Description This application claims the benefit of Provisional Application No. 60/207,195 filed May 26, 2000. The present invention relates to methods of data encoding. In particular, the present invention relates to a method of encoding data for error correction and decoding error encoded data. The communication of data intensive information has increased with the advent of wireless and internet technologies, and consequently, consumers and businesses are demanding increased speed and accuracy in their data communication systems. Wireless mediums such as digital cellular and satellite communications channels are inherently noisy, resulting in transmissions having a large number of errors. Re-transmission of the data is typically required, reducing system performance and efficient use of available bandwidth. A solution that has been used for several years to enable efficient, high quality data communication over noisy channels is forward error correction codes (FEC). FEC technology adds redundant information to a data stream, to enable a receiver to identify and correct errors without the need for re-transmission of data. The correcting process is called forward error correction because the receiving decoder only uses the information received and never requests a re-transmission, hence the flow of data is always moving forward. FEC coding of data is typically performed in the modulator of a communication system, and decoding of the encoded data is typically performed in the demodulator of the system. Included among the types of FEC codes are low-density parity-check (LDPC) codes and turbo-codes, for example. Specific classes of LDPC codes have been investigated by R. G. Gallager in the paper titled “Low-density parity-check codes”, in IRE Transactions on Information Theory, pp. 21-28, January 1962, J. Lodge et al. in the paper titled “The decoding of multi-dimensional codes using separable MAP ‘filters’” in Proc. 16 Fundamentally, FEC technology is a type of error-correction code. An error-correction code is a method of coding information messages in a manner that incorporates redundancy. By exploiting this redundancy, a decoder for an error-correcting code is able to provide error-correcting and/or detecting functionality. However, redundancy as incorporated within error-correction codes does not necessarily imply an exact duplication of data. Herein, the term error-correction code, referred to as a code from this point forward, is defined as a mapping of information messages to code words, each code word being an ordered collection of symbols from some finite symbol set. Each code word of a code has the same code word length. A symbol set is a collection of distinct identifiers, such as {0 1} or {1 β β The symbol set of the code has an associated operator, called addition, defined over the elements of the symbol set, with one of the symbols in the symbol set being the identity element for the addition operator. Further, each element must have an inverse and the addition operator must be commutative, in other words, the operator is insensitive to the ordering of the operands. For example, a+b=b+a. In mathematical terms, the symbol set together with the addition operator form an abelian group. Typically, a set of constraints determines which ordered collections of symbols are code words of a code and which are not. The constraints are expressed in terms of one or more operators that are associated with the symbol set. Highly structured constraints are usually desirable to enable simple encoding and decoding of a code. The constraints are usually defined over groups or fields, which have well-known mathematical properties. A code where the information message is part of the code word itself is called a systematic code. That is, with a systematic code, the information messages are expressed in terms of the same symbol set used for the code words themselves, and the symbols of the information message appear within the associated code word, in some arbitrary but fixed placement pattern. Block codes are codes having a finite code word length. Linear codes are identified when the sum of every pair of code words is a code word. Binary codes have symbols that are bits, such as 0 and 1. A product code is a code constructed from two or more codes, called component codes of the product code, which are combined in an orthogonal manner. Specifically, an N-dimensional product code is a code composed of N component codes, where each code word of the product code can be represented as an N-dimensional array of symbols. For any selected dimension and any set of valid indices for other dimensions, the ordered collection of symbols determined by moving along the selected dimension while keeping the indices of the other dimensions fixed, is a code word of the component code associated with the selected dimension. It is noted that a component code of a product code may itself be a product code. Parity is a well-known method of applying constraints for coding. Using even-parity with bits, a constraint exists that a set of symbols sums modulo-2 to 0. For example, a set of message information bits {1 0} are encoded as the code word {1 0 1 }, and a set of message information bits {1 1 } are encoded as the code word {1 1 0}. Even-parity with bits, in the binary case, is a special case of sum-to-identity parity for general symbol sets. Error correcting capability can be improved by creating larger, more powerful codes. A method of creating a larger and more powerful code from one or two linear component codes is to arrange the message information symbols in a rectangular array, or matrix, and then form a product code by applying parity equations along the rows and columns of the array. More specifically, one set of parity equations, called row parity equations, corresponding to the row component code is applied along the rows and a second set of parity equations, called column parity equations, corresponding to the column component code is applied along the columns resulting from the application of the first set of parity equations. The resulting two-dimensional product codes have a minimum distance equal to the product of the minimum distances of the row and column component codes, and the arithmetic difference patterns between two product code words are linear combinations of simple rectangular (i.e., weight 4) patterns. Additional dimensions could be added by stacking the product code words of the message information array to form a 3-dimensional array. Then, a third set of parity equations could be applied straight through the third dimension to form a 3-dimensional product code. In other words, a rectangular pattern in one two-dimensional product code word can match up with a rectangular pattern in another two-dimensional product code word As a simple example of a product code, consider a two-dimensional binary product code where each of two component codes are even-parity codes with a code word length of 3. The following collection of bits is a valid code word for such a product code: Observe that each row and each column has even parity. This product code has only 16 distinct code words. Each code word has a code word length of 9. It is apparent that without constraints, there are 2 As previously mentioned, further dimensions can be added to the product code to improve the error correcting capability of existing product codes. For example, the two-dimensional product code shown above has a minimum Hamming distance of 4, in which a minimum of 4 bits must be changed within a product code word to produce another valid product code word. By adding a third dimension of even-parity encoding with code word length of 3, the minimum Hamming distance is increased to 8. This larger Hamming distance is indicative of more powerful error-correcting capabilities. However, in order to achieve this increased error-correcting capability, 19 of 27 bits within the product code word are devoted to parity information. In the two-dimensional product code shown above, nearly half the bits are information, whereas in the three-dimensional product code, less than one third of the bits is information bits. In this example, the percentage of information bits within a code word drops significantly when an additional dimension is added to the product code. In order to increase this percentage, an increased amount of information bits is required, which is also a potential limitation to most systems. Many linear codes, and all binary linear codes, can be defined by a set of sum-to-identity parity equations, where each parity equation is applied to a distinct subset of symbols in the code word. Although product coding for coding source data provides good error-correction capability, conventional product coding techniques have some disadvantages. An increase in the number of dimensions of a product code is accompanied by a significant increase in the block size, and a significant drop in the code rate. The block size is a measure of the amount of message information associated with each code word and the code rate is a measure of the overhead of a code. Therefore, conventional product coding techniques can provide greater error-correcting capabilities, but at the expense of block size and code rates which contribute to a decrease in the overall system performance. For a given block size and code rate, there are many other codes that can provide error-correcting capabilities superior to that of block codes. Once the data has been encoded and transmitted, a receiving station must decode the data to be used. Product codes are often decoded using a posteriori probability (APP) processing, or approximations thereof, applied in an iterative manner. Initially, the decoder is passed soft decisions from the detector, which is a device that detects the signal received over an unreliable channel. The received signal can consist of elements of a symbol set. Soft decisions are a set of real numbers that is indicative of the confidence that the corresponding element in a symbol set was the one that was transmitted, for each symbol interval in the received signal. Typically, the greater the magnitude of the soft decision, the more likely it is that the corresponding symbol was the one originally transmitted. The prior art iterative decoding methods attempt to improve these soft decisions by taking advantage of the structure of the code on a component code by component code basis. When the iterative decoding is successful, it will converge to a code word within a given maximum number of iterations. That is, after the maximum number of iterations is completed, a valid code word is obtained by choosing the symbol with the highest confidence in each symbol interval. Unfortunately, prior art iterative decoding methods can result in decoding errors or decoding failures. A decoding error occurs in the case where the iterative processing has converged to an incorrect code word. A decoding failure occurs in the case where the iterative processing has not converged to a code word. This condition can be detected because the parity equations have not been satisfied. In a practical implementation, an on-chip convergence test can be run to determine that further iterations are not beneficial, such as by comparing signal to noise ratio's between current and previous iterations for example. Although re-transmission of the data is possible when decoding has failed, this option is not always practical. Therefore, while conventional iterative decoding methods are well suited to decode powerful codes, they sometimes result in decoding failures. When these decoding failures occur, it may be possible to recover the correct code word some of the time. It is therefore desirable to provide an improved product coding method that has greater error-correcting capability than conventional product codes for a given block size and code rate. It is further desirable to provide an improved method for recovering valid code words following a decoding failure when using iterative decoding methods. It is an object of the present invention to provide an improved product coding method that has greater error-correcting capability than conventional product codes for a given block size and code rate, and to provide an improved method for recovering valid code words following a decoding failure when using iterative decoding methods. In a first aspect, the present invention provides a method for error correction encoding of source data elements. The method includes determining quadratic residues of p and storing the quadratic residues of p in a memory, where p is a prime number>3 and determining if (p−1)/2 is an element of the set of quadratic residues of p. Depending on the determination, one or more sets of skew parameters based on the determination of the element are selected. The method further includes the following steps of forming symbol subsets based upon the rows, columns and one or more skew mapping paths through a 3-dimensional array, applying the parity constraints to the symbol subsets to form a parity check matrix, and generating a composite code generator matrix from the parity check matrix. In presently preferred embodiments, the step of selecting one or more sets of skew parameters includes selecting one skew parameter or all skew parameters of the at least one or more sets of skew parameters from the set of quadratic residues of p. In yet another preferred embodiment, the step of selecting one or more sets of skew parameters includes selecting all skew parameters of the at least one or more sets of skew parameters from outside the set of quadratic residues of p. In a further aspect of the present embodiment, the step of applying includes applying the parity constraints only to the rows and the third dimension of the array. In yet another aspect of the present embodiment, the step of selecting includes selecting different skew parameters between one set and another set of the skew parameters. According to alternate aspects of the present embodiment, size of the code word is reduced by shortening or by puncturing. In a further aspect, shorter component codes are used with the skew mappings by eliminating selected parity squares prior to applying the parity constraints. In another aspect, the at least one group of symbol subsets is given by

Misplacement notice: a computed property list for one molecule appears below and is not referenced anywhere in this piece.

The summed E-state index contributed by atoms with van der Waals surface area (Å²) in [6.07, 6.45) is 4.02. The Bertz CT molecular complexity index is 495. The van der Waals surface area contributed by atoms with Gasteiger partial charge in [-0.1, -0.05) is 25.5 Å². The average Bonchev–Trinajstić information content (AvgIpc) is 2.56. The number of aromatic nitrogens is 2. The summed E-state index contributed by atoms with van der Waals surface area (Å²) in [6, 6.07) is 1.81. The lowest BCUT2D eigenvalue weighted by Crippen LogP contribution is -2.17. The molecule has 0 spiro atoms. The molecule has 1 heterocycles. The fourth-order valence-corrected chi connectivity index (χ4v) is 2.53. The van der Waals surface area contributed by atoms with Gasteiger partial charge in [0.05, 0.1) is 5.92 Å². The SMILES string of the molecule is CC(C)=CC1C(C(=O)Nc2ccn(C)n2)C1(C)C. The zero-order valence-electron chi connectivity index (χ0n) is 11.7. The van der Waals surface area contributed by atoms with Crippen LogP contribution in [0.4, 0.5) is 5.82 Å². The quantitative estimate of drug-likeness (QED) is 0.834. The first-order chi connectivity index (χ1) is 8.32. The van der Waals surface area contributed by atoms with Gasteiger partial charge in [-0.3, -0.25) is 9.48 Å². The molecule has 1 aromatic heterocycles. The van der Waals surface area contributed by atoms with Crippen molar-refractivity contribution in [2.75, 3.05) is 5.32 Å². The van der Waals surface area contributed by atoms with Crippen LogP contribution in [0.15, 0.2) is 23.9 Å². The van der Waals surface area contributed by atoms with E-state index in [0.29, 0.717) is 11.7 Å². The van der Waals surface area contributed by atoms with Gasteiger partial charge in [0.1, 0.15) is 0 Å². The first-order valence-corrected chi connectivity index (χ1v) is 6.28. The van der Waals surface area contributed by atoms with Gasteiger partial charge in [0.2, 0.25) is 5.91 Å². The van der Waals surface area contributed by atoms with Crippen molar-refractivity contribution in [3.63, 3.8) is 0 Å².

where J where G In a further aspect, there is provided a method for decoding received data elements representing source data elements, which uses as input values the soft decisions output from an iterative decoder. The method includes the steps of determining the maximum absolute value of the soft decisions for each symbol, reordering the columns of the parity check matrix in decreasing order of absolute values and reducing the parity check matrix rows and columns beginning with the last column until a number of columns equal to the matrix rank, n−k, have been reduced, using a one from the rightmost unprocessed column that is not all zero. The method then proceeds with the steps of forming the pseudo-systematic code generator matrix that corresponds to the reduced parity check matrix, selecting at least one pseudo-input-data word based upon the post-iterative-decoding of soft decisions, and generating entire code words that correspond to the at least one of the pseudo-input-data word and storing the code words in a memory. A code word is selected that is most similar to the pre-iterative-decoded soft decisions and the decoded source data is extracted from the systematic positions of the decoded code word. In another aspect, there is provided a method for decoding product codes including the steps of passing soft decision data to a decoder, iteratively decoding the soft decision data until there is convergence to a code word, and incrementing a counter after each decoding iteration, and terminating iterative decoding when there is convergence to a code word, or when the counter reaches a pre-set value, or when the decoder has failed to converge to a code word. Finally, when the counter value equals a set maximum value or when the decoder fails to converge to a code word, the method of the present aspect decodes the soft decision data according to the previously described method for decoding received data elements representing source data elements, which uses as input values the soft decisions output from an iterative decoder. In a presently preferred embodiment, the step of terminating iterative decoding includes determining that the decoded data has converged to a code word when all of the parity constraints are satisfied. According to a further aspect of the present invention, there is provided an error correction encoder. The error correction encoder includes a quadratic residue calculator, a memory, a skew parameter unit, a parity constraints generator, a composite code generator, and a data encoder. The quadratic residue calculator generates quadratic residues of a prime number p, where p>3. The memory stores the quadratic residues of the prime number p. The skew parameter unit selects from the set of quadratic residues skew mapping parameters based on a determination of (p−1)/2 being an element of the set of quadratic residues. The parity constraints generator generates a parity check matrix based upon the skew mapping parameters. The composite code generator produces a generator matrix from the parity check matrix. The data encoder receives source data and the generator matrix for providing a code word. In yet another aspect, there is provided a decoder. The decoder includes an iterative decoder, an absolute value calculator, a matrix modifier engine, a code generator engine, a memory, a code word comparator, and a data extractor. The iterative decoder receives soft decisions and provides improved soft decisions based upon the parity structure of the code. The absolute value calculator computes the maximum absolute value of the soft decisions from the iterative decoder for each symbol time. The matrix modifier engine reduces rows and columns of a parity check matrix. The code generator engine receives the reduced parity check matrix and at least one pseudo-input-data word for generating code words corresponding to the pseudo-input-data word. The memory stores the code words. The code word comparator provides a code word that is most similar to the pre-iterative-decoded soft decisions. The data extractor decodes the code word and provides source data. Preferred embodiments of the present invention will now be described, by way of example only, with reference to the attached Figures, wherein: FIG. 1 is a schematic illustration of a three dimensional code word structure of the prior art; FIG. 2 is a flow chart illustrating an error correction coding algorithm according to a first embodiment of the present invention; FIG. 3 shows a block diagram of an error correction encoder of a modulator according to a second embodiment of the present invention; FIG. 4 is a graph illustrating bit and packet error rate performance for a first simulation example employing the first embodiment of the present invention; FIG. 5 is a graph illustrating the fraction of the erroneous code words that converged to valid code words in the first simulation example; FIG. 6 is a graph illustrating packet error rate performance for a second simulation example employing the third embodiment of the present invention; FIG. 7 is a graph illustrating packet and bit-error-rate performance for a product code designed for MPEG packet transmission employing the third embodiment of the present invention; FIG. 8 is a flow chart illustrating the decoding algorithm according to a fourth embodiment of the present invention; and, FIG. 9 shows a block diagram of a decoder of a demodulator according to a fifth embodiment of the present invention. The present invention provides a method for designing a new family of FEC codes having greater error correcting capabilities than conventional three dimensional product codes, that are suited for low-complexity high-speed iterative decoding. More specifically, the present invention applies one or more component coding operations through the third dimension in a way that achieves superior distance properties by explicitly avoiding the situation where a rectangular pattern in one two-dimensional product code word can match up with a rectangular pattern in another two-dimensional product code word. This is achieved by using skew mapping parity equations of the present invention, and has the effect that low-weight error events in one parity square will rarely match up with low-weight error events in other parity squares. FIG. 1 shows a schematic representation of a conventional three dimensional code word structure upon which the skew mapping parity equation embodiments of the present invention are applied to in order to generate a skew code. Code word A is a three dimensional array of symbols. Array A has p The following discussion describes the method by which a single set of skew parity equations are selected for the construction of a skew code according to a first embodiment of the present invention. In the present embodiment, the operations for performing indexing will be done using modulo-p arithmetic, over the elements {0,1, . . . , p−1}, and parity equations will be applied to the elements of code word A, which are code symbols, using the addition operation for the corresponding group or field. For a fixed value of s, the resulting 2-dimensional array is a 2-dimensional product code with parity applied along the rows and along the columns according to the row component and the column component codes, respectively. This corresponds to applying the parity constraints to each of the following collections of sets of symbols: